Naloxone, also known by the brand name Narcan, is a medication that blocks the effect of opioids. On its own, it is often used to treat opioid overdose and help mitigate its life-threatening health risks. When taken by mouth, naloxone is poorly absorbed. It is added to Suboxone to reduce the risk that a person will try to misuse the drug by injecting it, as doing so will block opioid receptors and cause withdrawal symptoms.
Because it is only a partial agonist, the buprenorphine in Suboxone has a “ceiling effect.” This means that the opioid’s effects will level off after a certain point, even if more of the drug is consumed. This built-in limit to the opioid’s euphoric effects reduces the physiological incentive to take more. The intended result is a lower risk of dependence, abuse and side effects. Buprenorphine also blocks mu opioid receptors, which has the benefit of directly blocking the effects of other, more dangerous opioids if they are also used.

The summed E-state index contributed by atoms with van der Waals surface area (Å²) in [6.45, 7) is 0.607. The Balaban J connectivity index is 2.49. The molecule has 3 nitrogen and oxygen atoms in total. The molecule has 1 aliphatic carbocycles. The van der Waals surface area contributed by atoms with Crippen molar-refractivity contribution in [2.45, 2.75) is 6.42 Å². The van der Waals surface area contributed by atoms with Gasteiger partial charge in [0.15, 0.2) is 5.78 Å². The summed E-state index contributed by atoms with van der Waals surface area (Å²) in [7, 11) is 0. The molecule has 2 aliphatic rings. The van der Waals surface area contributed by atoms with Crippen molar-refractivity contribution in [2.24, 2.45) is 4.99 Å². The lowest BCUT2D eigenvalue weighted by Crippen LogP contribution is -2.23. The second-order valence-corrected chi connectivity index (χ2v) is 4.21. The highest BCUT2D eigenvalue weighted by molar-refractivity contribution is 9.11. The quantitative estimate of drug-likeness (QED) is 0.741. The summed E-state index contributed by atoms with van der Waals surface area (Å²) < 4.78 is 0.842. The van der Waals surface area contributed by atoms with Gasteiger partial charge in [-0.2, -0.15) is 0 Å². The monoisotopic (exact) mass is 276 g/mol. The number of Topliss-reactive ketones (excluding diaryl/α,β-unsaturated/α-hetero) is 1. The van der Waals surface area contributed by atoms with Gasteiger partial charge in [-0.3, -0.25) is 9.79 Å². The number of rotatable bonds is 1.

Because Suboxone is taken by mouth as an oral tablet or film, the naloxone does not have a significant effect — it is poorly absorbed by the body when taken orally. Its primary purpose is to prevent people from injecting the opioid for an increased high. When someone injects Suboxone, the naloxone is more readily processed and will effectively block the effects of the buprenorphine.
When a person’s abuse risks are deemed to be low, the person may be able to take Suboxone on their own like a typical prescription. This allows for more flexibility and ease than methadone, which usually must be dispensed in a clinical environment.
Disadvantages and Risks
Because it is a partial agonist, Suboxone may not be as effective as methadone for managing cravings and withdrawal side effects in more severe addiction cases. Additionally, although buprenorphine is considered a relatively safe option for addiction treatment, it is still an opioid that carries its own side effects and risks for dependence.
Side Effects and Withdrawal Symptoms Comparison
Methadone and Suboxone are both opioids and have similar side effects.
|Heart rhythm problems||X|
|Problems emptying bladder||X|
|Risk of addiction and dependence||X||X|
|Loss of sensation on tongue||X|
Side effects may increase in severity when medications are used in excess or in ways other than prescribed.